Jesus loves ALL the little children

March 18, 2016

Remember that Sunday School song we all used to sing “Jesus Loves the Little Children”? For some reason I started singing it this morning as I was getting ready for work. And, I thinking, “Jesus loves ALL the little children in the world including:

22% of all children in the US living below the federal poverty rate

one in five children suffering with mental illness

62% of Hispanic children in the US living in or near poverty

The estimated 679,000 children who were victims of abuse and neglect

All the Syrian and other refugee children, clinging to their parents, hoping for a chance to live in a better world

The children born to undocumented parents in the US who fear they may be torn from the only life they’ve know and deported.

Let’s remind all the “conservative Christian” politicians and their ilk spreading hate and bigotry, Jesus is not selective about who He loves and that is the model we should strive for. Not how much we can cut the assistance and education programs. Not how fast we can round up all the “undocumented” families or build a wall to keep out all those who do not ascribe to the same faith as they claim to follow.

all the children of the world

Jesus loves the little children All the children of the world Red & yellow, black & white they’re precious in his sight Jesus loves the little children of the world

 

Sing that little song several times today to as a reminder just who does Jesus love. Sing it for your family, your friends and co-workers. Sing it for yourself.

 

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Disabled Hondurans — voices for the voiceless

May 15, 2015

On February 26, 2015 eighteen members of the Honduran Association of Migrants Returned with Disabilities (AMIREDIS) began a journey across Central America to the United States. Their purpose to “raise awareness about the perils of riding on top of train cars on the Mexican railroad commonly referred to as “The Beast” (La Bestia in Spanish). AMIREDIS activists also “promote justice and rights for disabled persons” as their distinctive commonality is traumatic injuries incurred while riding La Bestia.

AMIREDIS represents more than 70 of the 700 persons in Honduras who have been maimed by a similar train accident.  For those seeking to escape a country rife with corruption, violence, unemployment and poverty, it is a courageous decision to take the long dangerous journey, across Central America and Mexico hoping to immigrate and/or reunite with family. “We have dreams of a better life,” said Jose Luis AMIREDIS president.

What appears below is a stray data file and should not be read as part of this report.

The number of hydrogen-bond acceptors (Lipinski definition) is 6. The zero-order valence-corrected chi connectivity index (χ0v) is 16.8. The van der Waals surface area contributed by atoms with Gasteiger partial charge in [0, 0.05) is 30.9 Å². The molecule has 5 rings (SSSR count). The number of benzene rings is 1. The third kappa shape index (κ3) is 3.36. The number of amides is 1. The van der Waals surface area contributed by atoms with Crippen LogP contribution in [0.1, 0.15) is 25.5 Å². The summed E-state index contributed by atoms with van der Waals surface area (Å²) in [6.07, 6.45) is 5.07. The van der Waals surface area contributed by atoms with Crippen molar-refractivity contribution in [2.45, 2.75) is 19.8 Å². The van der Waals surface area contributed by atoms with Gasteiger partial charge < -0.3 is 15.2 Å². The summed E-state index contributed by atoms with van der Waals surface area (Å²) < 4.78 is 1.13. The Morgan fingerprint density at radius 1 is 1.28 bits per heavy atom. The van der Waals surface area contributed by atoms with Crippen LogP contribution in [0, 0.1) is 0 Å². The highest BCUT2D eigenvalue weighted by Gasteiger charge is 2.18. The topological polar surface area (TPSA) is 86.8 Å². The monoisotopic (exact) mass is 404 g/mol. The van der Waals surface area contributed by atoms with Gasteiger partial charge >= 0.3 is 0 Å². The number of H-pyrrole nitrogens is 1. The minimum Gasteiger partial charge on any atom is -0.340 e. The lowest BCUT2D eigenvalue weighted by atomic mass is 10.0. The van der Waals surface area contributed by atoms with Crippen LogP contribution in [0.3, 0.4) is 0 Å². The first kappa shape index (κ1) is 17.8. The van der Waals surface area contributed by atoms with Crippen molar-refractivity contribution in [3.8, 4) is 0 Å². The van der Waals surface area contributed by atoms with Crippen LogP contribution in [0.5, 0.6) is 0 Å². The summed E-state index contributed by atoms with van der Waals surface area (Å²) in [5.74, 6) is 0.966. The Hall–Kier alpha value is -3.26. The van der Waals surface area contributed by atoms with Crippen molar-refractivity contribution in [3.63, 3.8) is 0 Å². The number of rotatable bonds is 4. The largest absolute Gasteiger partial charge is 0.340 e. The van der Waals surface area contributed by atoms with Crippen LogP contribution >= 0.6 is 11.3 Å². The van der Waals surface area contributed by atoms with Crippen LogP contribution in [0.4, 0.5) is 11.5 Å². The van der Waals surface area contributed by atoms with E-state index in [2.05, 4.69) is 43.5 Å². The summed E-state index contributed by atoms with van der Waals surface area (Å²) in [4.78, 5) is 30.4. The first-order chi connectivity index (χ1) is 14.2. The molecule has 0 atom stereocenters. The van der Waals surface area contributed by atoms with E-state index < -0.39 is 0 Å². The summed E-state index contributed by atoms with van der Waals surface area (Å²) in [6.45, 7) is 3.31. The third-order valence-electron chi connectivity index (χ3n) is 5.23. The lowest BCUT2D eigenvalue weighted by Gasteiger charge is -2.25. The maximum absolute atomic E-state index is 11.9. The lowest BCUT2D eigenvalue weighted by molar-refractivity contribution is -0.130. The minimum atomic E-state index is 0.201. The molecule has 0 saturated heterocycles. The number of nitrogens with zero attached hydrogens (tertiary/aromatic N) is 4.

At the end of a grueling journey to the United States border, thirteen of the men turned themselves in and were incarcerated in the Eagle Pass detention center. They were transferred to the South Texas Detention Center in Pearsall where they stayed for over a month until RAICES (Refugee and Immigrant Center for Education and Legal Services) facilitated the release for 11 of the men who vow to continue the journey. “Thank God for RAICES,” said Jose Luis. “The detention centers have no way to care for people with disabilities, so we are thrown in a cell and forgotten.”

Read May 15th NY Times Editorial re immigrant detention.

Last week at the Episcopal Church of Reconciliation, four members of AMIREDIS, accompanied by RAICES attorney/advocate Mohammed Abdollahi, came to tell their stories to a group of interested San Antonio citizens. Abdollahi said, “These men have a credible cause for asylum.” Elaborated in a court document submitted by Attorney Jonathan D. Ryan, RAICES Counsel for the Respondents, the group’s “advocacy has garnered international media attention, effectively exposing the Honduran government for its incapacity to assist its disabled nationals; while the Honduran nation survives on the remittances of migrants who risk their lives travelling, it does little to support or assist those who return disabled. Consequently, these men now confront both the challenge of coping with their disability in Honduras, as well as retribution from the Honduran government for their advocacy.”

Hondurans seeking asylum
“In Honduras there are a lot of gangs,” Alonzo told us. “Because I didn’t want to join, they were harassing me to the point I felt I needed to take my chances to immigrate, or be killed.” “I had ridden the trains for days, been assaulted and was very hungry, thirsty and tired,” explained Alonso, who left a daughter with his mother back in Honduras. “I ran to get on another train, grabbed onto the railing to pull myself up and was dragged behind for several minutes. Finally I pulled myself up onto the train, but had mangled my leg in the process.” After a quick amputation and medical care in Mexico, he was deported back to Honduras.

“There are no jobs for disabled people in Honduras,” Ifrain told us. “There is such competition for work anyone with a disability is left completely out. And, there are no benefits for unemployment or disability. We come to try to find work and help our families back in Honduras.” He was deported back to Honduras after being assaulted and thrown from a train traveling through Mexico resulting in the loss of one of legs.